Signaling, Random Assignment, and Causal Effect Estimation
22 Pages Posted: 10 Mar 2020
Date Written: February 18, 2020
Causal estimates from randomization are commonly viewed as ideal. However, their primacy for many real-world decisions is questionable. This is because random assignment, in eliminating self-selection, also eliminates signaling. However, outside experiments, agents make discretionary decisions, generating signaling content which alters beliefs, payoffs, and causal effects. Therefore, if the objective is informing optimal discretionary decisions, rather than predicting outcomes under forced actions or noisy mistakes, random assignment can be misleading. In applications from finance, labor, and macroeconomics, we show signaling can amplify, attenuate, or reverse the sign of causal effects derived from random assignment, with corresponding implications for optimal actions.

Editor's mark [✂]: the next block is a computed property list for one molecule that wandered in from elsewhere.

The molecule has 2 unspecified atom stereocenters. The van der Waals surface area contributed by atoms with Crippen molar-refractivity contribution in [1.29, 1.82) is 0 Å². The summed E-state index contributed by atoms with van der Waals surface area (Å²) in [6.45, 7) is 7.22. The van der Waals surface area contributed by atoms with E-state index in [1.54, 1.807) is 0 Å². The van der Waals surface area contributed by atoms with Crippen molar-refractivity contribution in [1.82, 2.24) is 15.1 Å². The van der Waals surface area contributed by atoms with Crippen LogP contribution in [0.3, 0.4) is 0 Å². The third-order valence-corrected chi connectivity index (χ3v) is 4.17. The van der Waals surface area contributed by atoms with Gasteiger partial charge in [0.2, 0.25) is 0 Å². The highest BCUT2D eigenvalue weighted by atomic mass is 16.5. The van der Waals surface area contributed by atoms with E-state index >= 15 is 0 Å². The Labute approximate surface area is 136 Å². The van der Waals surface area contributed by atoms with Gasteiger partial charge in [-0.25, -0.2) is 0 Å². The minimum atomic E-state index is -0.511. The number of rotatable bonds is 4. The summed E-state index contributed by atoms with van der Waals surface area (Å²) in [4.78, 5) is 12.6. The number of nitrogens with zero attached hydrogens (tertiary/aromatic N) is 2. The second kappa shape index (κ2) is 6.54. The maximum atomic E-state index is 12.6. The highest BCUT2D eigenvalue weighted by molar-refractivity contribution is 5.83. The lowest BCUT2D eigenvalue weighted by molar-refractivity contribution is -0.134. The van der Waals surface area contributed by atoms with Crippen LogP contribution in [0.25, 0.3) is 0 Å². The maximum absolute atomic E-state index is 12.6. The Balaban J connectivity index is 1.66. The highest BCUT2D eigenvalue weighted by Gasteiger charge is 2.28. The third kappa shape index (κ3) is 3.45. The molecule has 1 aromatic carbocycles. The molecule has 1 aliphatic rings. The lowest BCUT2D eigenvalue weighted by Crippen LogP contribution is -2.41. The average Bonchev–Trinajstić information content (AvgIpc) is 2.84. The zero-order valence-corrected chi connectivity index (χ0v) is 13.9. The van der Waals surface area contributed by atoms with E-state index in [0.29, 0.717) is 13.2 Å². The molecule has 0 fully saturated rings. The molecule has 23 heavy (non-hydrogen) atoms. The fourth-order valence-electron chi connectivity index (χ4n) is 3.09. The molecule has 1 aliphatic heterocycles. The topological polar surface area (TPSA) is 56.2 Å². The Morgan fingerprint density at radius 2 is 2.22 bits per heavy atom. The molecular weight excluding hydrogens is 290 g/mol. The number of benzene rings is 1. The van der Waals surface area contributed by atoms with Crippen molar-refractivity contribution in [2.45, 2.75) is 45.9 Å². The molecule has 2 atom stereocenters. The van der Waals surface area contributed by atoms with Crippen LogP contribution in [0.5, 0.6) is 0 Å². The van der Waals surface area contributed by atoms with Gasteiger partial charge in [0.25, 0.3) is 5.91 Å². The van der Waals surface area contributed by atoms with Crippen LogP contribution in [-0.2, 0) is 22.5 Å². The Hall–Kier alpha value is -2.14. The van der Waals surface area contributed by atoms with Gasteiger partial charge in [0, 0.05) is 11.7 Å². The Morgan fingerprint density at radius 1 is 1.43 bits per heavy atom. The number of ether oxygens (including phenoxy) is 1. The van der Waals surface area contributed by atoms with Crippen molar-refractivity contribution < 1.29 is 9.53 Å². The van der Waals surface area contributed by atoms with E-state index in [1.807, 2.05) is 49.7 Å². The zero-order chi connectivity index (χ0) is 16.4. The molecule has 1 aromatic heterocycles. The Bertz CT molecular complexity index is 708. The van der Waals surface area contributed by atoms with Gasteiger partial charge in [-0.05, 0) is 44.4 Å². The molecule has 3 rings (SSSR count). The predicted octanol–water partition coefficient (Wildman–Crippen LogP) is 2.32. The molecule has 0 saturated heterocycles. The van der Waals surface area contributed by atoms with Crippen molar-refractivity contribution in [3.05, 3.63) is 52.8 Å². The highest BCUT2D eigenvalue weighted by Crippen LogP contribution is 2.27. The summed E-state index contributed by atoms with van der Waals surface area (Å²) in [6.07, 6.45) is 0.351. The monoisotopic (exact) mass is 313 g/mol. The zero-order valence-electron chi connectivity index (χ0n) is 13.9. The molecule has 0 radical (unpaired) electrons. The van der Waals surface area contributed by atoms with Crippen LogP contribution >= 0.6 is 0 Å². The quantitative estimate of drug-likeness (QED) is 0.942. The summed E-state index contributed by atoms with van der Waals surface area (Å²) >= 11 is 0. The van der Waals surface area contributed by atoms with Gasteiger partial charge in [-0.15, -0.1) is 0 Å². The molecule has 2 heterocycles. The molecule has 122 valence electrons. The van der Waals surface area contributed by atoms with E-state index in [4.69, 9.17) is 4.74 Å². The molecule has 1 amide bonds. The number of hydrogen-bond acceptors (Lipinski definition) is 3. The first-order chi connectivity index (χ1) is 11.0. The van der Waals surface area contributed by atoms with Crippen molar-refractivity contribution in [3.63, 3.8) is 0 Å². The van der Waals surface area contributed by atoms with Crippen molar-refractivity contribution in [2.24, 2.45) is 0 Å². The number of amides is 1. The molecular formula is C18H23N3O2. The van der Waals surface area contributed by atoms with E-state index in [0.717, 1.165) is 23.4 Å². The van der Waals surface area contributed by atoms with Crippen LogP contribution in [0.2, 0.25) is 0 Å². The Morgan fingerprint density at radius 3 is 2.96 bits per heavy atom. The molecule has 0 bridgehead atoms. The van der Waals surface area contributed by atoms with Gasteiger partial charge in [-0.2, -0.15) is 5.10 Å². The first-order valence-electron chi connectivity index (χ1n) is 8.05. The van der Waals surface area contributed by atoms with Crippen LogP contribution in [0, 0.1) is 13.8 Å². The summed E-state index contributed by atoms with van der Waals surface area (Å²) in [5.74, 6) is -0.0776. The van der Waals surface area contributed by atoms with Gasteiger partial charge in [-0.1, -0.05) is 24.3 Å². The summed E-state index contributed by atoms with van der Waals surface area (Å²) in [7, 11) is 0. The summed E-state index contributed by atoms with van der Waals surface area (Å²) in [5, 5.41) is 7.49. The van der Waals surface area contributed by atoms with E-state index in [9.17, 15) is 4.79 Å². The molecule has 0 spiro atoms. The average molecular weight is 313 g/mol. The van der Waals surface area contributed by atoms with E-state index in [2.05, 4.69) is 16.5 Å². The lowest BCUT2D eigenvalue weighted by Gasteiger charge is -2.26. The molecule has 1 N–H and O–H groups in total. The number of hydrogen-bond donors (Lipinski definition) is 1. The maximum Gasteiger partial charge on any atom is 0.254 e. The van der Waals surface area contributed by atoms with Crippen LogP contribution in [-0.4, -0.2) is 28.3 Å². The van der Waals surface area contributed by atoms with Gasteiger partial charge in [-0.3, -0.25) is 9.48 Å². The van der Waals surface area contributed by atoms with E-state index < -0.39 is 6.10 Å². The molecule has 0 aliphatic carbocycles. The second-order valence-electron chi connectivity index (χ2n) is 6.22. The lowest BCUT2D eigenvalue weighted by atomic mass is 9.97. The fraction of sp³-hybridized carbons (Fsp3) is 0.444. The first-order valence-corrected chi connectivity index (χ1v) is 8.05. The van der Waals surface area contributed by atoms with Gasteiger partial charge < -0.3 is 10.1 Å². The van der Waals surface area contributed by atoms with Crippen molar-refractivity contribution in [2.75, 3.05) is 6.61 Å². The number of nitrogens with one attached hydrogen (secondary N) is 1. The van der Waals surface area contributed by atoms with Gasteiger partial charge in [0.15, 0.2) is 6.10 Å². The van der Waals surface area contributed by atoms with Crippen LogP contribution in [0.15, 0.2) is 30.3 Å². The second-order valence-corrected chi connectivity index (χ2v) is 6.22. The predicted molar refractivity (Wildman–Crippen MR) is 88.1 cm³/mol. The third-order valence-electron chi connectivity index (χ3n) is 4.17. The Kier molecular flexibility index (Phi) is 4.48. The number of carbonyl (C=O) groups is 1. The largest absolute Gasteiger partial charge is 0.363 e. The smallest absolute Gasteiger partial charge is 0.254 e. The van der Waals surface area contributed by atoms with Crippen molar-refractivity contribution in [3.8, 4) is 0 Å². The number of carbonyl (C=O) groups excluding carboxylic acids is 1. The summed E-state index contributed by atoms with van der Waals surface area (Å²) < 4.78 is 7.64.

Keywords: signal, random assignment, causal effect, selection
JEL Classification: D82, E6, G3, J24
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